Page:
Sequence to sequence-video to text

S Venugopalan
S Venugopalan
M Rohrbach
M Rohrbach
R Mooney
R Mooney
T Darrell
T Darrell
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Our model significantly benefits from additional data, suggesting that it has a high model capacity, and is able to learn complex temporal structure in the input and output sequences for challenging moviedescription datasets

Abstract:

Real-world videos often have complex dynamics; and methods for generating open-domain video descriptions should be sensitive to temporal structure and allow both input (sequence of frames) and output (sequence of words) of variable length. To approach this problem, we propose a novel end-to-end sequence-to-sequence model to generate capti...More

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Introduction
  • Describing visual content with natural language text has recently received increased interest, especially describing images with a single sentence [8, 5, 16, 18, 20, 23, 29, 40].
  • Video description has so far seen less attention despite its important applications in human-robot interaction, video indexing, and describing movies for the blind.
  • While image description handles a variable length output sequence of words, video description has to handle a variable length input sequence of frames.
  • The authors' model is sequence to sequence in a sense that it reads in frames
Highlights
  • Describing visual content with natural language text has recently received increased interest, especially describing images with a single sentence [8, 5, 16, 18, 20, 23, 29, 40]
  • We report results on three video description corpora, namely the Microsoft Video Description corpus (MSVD) [3], the MPII Movie Description Corpus (MPII-MD) [28], and the Montreal Video Annotation Dataset (M-VAD) [37]
  • While Microsoft Video Description corpus is based on web clips with short humanannotated sentences, MPII Movie Description Corpus and Montreal Video Annotation Dataset contain Hollywood movie snippets with descriptions sourced from script data and audio description
  • This paper proposed a novel approach to video description
  • Our model achieves state-of-the-art performance on the Microsoft Video Description corpus dataset, and outperforms related work on two large and challenging movie-description datasets
  • Our model significantly benefits from additional data, suggesting that it has a high model capacity, and is able to learn complex temporal structure in the input and output sequences for challenging moviedescription datasets
Methods
  • This secction describes the evaluation of the approach. The authors first describe the datasets used, the evaluation protocol, and the details of the models.

    4.1.
  • The authors report results on three video description corpora, namely the Microsoft Video Description corpus (MSVD) [3], the MPII Movie Description Corpus (MPII-MD) [28], and the Montreal Video Annotation Dataset (M-VAD) [37].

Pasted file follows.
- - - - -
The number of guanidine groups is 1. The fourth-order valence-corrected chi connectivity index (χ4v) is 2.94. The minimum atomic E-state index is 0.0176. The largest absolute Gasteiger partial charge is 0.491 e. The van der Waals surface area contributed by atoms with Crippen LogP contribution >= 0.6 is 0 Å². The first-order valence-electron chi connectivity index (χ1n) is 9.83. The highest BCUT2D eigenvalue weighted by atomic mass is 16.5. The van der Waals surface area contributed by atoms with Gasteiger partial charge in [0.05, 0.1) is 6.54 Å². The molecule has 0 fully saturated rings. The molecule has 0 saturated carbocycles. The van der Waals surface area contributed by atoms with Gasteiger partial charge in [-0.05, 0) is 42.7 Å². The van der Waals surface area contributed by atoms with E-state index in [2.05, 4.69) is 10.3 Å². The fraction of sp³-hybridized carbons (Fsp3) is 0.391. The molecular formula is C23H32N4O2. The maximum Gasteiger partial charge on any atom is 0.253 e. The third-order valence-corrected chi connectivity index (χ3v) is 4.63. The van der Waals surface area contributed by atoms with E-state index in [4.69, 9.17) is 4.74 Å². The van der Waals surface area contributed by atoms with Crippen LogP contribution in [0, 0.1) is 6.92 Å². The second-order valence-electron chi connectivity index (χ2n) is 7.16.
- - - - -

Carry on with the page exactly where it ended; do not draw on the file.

• Together they form the largest parallel corpora with open domain video and natural language descriptions.
Results
  • Results and Discussion

    This section discussses the result of the evaluation shown in Tables 2, 4, and 5.

    5.1.
  • This section discussses the result of the evaluation shown in Tables 2, 4, and 5.
  • Table 2 shows the results on the MSVD dataset.
  • The authors' basic S2VT AlexNet model on RGB video frames achieves 27.9% METEOR and improves over the basic mean-pooled model in [39] as well as the VGG meanpooled model;suggesting that S2VT is a more powerful approach.
  • Our S2VT model which uses flow images achieves only 24.3% METEOR but improves the performance of the VGG model from 29.2% to 29.8%, when combined.
Conclusion
  • In contrast to related work, the authors construct descriptions using a sequence to sequence model, where frames are first read sequentially and words are generated sequentially.
  • This allows them to handle variable-length input and output while simultaneously modeling temporal structure.
  • The authors' model achieves state-of-the-art performance on the MSVD dataset, and outperforms related work on two large and challenging movie-description datasets.
  • The authors' model significantly benefits from additional data, suggesting that it has a high model capacity, and is able to learn complex temporal structure in the input and output sequences for challenging moviedescription datasets
Summary
  • Introduction:

    Describing visual content with natural language text has recently received increased interest, especially describing images with a single sentence [8, 5, 16, 18, 20, 23, 29, 40].